Seattle Airport Jetway Drops as Passengers from Phoenix Exit Flight

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A large crane stands ready to lift a jetway, right, that had a mechanical failure and slowly lowered to the ground Tuesday, May 13, 2014, while connected to a Southwest Airlines airplane at Seattle-Tacoma International Airport. The incident happened as passengers from Phoenix were deplaning. The next leg of the flight to Chicago had to be canceled so the jetway could be removed from the airplane and a damage inspection could be completed. — AP Photo

SEATAC, Wash. — A jet bridge dropped several feet Tuesday as passengers were exiting a Southwest Airlines flight at Seattle-Tacoma International Airport, but no one was injured, officials said.

The end of the walkway, where it was attached to the plane, fell 6 to 8 feet. Some passengers were on the bridge at the time, but it was unclear how many, said airport spokesman Perry Cooper.

The cause of the drop was described as a mechanical failure. Thanks to a backup system — a large screw under the jetway that turns as it is raised or lowered — the bridge fell slowly, and those who were on it walked up to the gate, Cooper said.

About half of the passengers — 60 people — had exited the aircraft when the walkway fell. The rest left by a stairway brought to the other side of the plane. Read the rest of this entry »


What to Do When ObamaCare Unravels

Health insurance should be individual, portable across jobs, states and providers, and lifelong and renewable.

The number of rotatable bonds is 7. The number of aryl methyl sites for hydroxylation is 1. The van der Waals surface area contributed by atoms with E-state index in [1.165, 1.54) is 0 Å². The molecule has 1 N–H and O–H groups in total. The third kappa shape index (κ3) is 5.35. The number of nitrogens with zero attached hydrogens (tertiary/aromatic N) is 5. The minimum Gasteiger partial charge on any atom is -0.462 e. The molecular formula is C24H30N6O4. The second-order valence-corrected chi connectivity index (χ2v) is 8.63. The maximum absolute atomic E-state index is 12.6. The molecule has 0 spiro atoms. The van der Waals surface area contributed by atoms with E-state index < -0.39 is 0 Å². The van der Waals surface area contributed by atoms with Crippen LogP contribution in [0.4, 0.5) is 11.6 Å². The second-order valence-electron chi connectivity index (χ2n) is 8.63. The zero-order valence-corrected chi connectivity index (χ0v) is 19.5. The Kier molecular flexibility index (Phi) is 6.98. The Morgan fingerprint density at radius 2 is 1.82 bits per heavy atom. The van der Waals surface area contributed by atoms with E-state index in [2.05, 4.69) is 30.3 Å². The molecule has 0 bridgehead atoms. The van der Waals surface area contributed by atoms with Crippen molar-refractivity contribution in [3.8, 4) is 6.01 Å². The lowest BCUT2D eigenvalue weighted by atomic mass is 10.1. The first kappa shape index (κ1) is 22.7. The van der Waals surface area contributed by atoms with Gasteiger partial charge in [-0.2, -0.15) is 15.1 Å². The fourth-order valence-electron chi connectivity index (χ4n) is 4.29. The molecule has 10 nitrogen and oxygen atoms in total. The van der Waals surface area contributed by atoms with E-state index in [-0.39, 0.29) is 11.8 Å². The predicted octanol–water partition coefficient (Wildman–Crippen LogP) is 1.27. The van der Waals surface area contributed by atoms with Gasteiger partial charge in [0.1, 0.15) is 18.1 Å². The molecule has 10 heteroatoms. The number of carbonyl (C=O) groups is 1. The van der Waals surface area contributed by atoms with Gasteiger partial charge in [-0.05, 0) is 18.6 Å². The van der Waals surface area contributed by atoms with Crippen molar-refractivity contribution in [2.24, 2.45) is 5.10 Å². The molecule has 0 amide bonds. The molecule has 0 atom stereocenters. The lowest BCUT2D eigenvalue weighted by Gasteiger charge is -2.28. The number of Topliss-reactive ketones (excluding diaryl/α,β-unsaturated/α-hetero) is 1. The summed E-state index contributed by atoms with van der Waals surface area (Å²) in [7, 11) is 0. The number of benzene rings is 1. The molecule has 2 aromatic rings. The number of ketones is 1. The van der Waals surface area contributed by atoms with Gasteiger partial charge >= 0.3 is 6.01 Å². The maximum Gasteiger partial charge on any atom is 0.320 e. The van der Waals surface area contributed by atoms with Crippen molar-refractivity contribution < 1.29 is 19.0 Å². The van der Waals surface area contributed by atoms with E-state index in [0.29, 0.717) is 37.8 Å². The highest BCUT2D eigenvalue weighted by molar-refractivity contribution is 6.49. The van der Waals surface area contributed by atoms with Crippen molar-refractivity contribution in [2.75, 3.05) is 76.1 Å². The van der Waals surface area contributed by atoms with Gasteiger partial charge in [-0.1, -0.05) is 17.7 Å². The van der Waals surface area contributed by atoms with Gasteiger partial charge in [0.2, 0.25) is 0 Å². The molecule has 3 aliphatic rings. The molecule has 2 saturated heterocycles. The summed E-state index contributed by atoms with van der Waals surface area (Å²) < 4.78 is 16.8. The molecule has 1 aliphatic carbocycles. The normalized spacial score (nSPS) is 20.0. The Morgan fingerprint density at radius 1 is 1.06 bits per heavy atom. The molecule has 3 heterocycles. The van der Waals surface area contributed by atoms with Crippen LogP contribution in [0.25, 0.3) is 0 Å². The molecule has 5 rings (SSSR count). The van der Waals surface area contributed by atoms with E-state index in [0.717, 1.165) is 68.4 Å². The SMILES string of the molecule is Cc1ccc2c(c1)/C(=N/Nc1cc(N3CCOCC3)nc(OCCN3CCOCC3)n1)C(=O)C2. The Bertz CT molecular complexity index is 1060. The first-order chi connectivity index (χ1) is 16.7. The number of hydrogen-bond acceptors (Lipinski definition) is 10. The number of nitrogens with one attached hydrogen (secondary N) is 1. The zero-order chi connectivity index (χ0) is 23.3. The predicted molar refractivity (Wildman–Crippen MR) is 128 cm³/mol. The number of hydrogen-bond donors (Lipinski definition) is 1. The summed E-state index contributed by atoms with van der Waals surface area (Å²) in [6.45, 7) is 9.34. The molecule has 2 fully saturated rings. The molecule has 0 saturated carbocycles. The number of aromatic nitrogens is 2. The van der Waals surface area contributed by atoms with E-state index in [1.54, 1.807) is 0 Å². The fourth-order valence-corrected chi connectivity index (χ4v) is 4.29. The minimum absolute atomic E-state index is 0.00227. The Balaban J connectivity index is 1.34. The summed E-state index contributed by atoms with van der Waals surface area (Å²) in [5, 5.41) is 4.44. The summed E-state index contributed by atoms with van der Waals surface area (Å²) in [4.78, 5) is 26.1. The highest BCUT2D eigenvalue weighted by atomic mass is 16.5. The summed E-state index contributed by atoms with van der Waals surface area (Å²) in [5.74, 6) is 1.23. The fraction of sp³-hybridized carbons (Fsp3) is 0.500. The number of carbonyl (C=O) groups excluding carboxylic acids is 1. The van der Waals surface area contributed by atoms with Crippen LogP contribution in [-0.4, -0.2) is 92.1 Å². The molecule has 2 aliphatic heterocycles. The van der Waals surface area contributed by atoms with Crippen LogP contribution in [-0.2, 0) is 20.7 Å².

David Gothard

David Gothard

John H. Cochrane  writes:  The unraveling of the Affordable Care Act presents a historic opportunity for change. Its proponents call it “settled law,” but as Prohibition taught us, not even a constitutional amendment is settled law—if it is dysfunctional enough, and if Americans can see a clear alternative.

This fall’s website fiasco and policy cancellations are only the beginning. Next spring the individual mandate is likely to unravel when we see how sick the people are who signed up on exchanges, and if our government really is going to penalize voters for not buying health insurance. The employer mandate and “accountable care organizations” will take their turns in the news. There will be scandals. There will be fraud. This will go on for years.

Yet opponents should not sit back and revel in dysfunction. The Affordable Care Act was enacted in response to genuine problems. Without a clear alternative, we will simply patch more, subsidize more, and ignore frauds and scandals, as we do in Medicare and other programs.

There is an alternative. A much freer market in health care and health insurance can work, can deliver high quality, technically innovative care at much lower cost, and solve the pathologies of the pre-existing system.

Read the rest of this entry »